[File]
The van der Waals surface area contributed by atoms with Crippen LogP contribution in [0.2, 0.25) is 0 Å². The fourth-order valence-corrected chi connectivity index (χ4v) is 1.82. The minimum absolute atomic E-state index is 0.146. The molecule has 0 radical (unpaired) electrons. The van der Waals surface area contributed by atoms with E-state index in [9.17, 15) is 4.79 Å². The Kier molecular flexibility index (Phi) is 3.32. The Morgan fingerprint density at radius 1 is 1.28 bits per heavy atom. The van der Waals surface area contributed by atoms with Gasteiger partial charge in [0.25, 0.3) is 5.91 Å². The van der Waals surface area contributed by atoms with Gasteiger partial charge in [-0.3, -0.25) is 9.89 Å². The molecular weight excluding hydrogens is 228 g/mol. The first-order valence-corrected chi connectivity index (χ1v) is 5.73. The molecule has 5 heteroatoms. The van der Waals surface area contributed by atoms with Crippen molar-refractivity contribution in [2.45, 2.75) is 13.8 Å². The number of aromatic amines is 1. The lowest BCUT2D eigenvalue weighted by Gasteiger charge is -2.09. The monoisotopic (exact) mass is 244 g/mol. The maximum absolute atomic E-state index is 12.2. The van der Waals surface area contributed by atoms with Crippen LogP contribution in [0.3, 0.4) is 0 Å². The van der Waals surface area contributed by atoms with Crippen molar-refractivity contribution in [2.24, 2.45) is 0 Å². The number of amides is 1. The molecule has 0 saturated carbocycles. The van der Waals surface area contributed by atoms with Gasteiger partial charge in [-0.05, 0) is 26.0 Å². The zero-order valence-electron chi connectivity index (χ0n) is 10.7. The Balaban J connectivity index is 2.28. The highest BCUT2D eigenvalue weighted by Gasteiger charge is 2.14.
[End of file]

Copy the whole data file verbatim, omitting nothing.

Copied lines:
The van der Waals surface area contributed by atoms with Crippen LogP contribution in [0.2, 0.25) is 0 Å². The fourth-order valence-corrected chi connectivity index (χ4v) is 1.82. The minimum absolute atomic E-state index is 0.146. The molecule has 0 radical (unpaired) electrons. The van der Waals surface area contributed by atoms with E-state index in [9.17, 15) is 4.79 Å². The Kier molecular flexibility index (Phi) is 3.32. The Morgan fingerprint density at radius 1 is 1.28 bits per heavy atom. The van der Waals surface area contributed by atoms with Gasteiger partial charge in [0.25, 0.3) is 5.91 Å². The van der Waals surface area contributed by atoms with Gasteiger partial charge in [-0.3, -0.25) is 9.89 Å². The molecular weight excluding hydrogens is 228 g/mol. The first-order valence-corrected chi connectivity index (χ1v) is 5.73. The molecule has 5 heteroatoms. The van der Waals surface area contributed by atoms with Crippen molar-refractivity contribution in [2.45, 2.75) is 13.8 Å². The number of aromatic amines is 1. The lowest BCUT2D eigenvalue weighted by Gasteiger charge is -2.09. The monoisotopic (exact) mass is 244 g/mol. The maximum absolute atomic E-state index is 12.2. The van der Waals surface area contributed by atoms with Crippen LogP contribution in [0.3, 0.4) is 0 Å². The van der Waals surface area contributed by atoms with Crippen molar-refractivity contribution in [2.24, 2.45) is 0 Å². The number of amides is 1. The molecule has 0 saturated carbocycles. The van der Waals surface area contributed by atoms with Gasteiger partial charge in [-0.05, 0) is 26.0 Å². The zero-order valence-electron chi connectivity index (χ0n) is 10.7. The Balaban J connectivity index is 2.28. The highest BCUT2D eigenvalue weighted by Gasteiger charge is 2.14.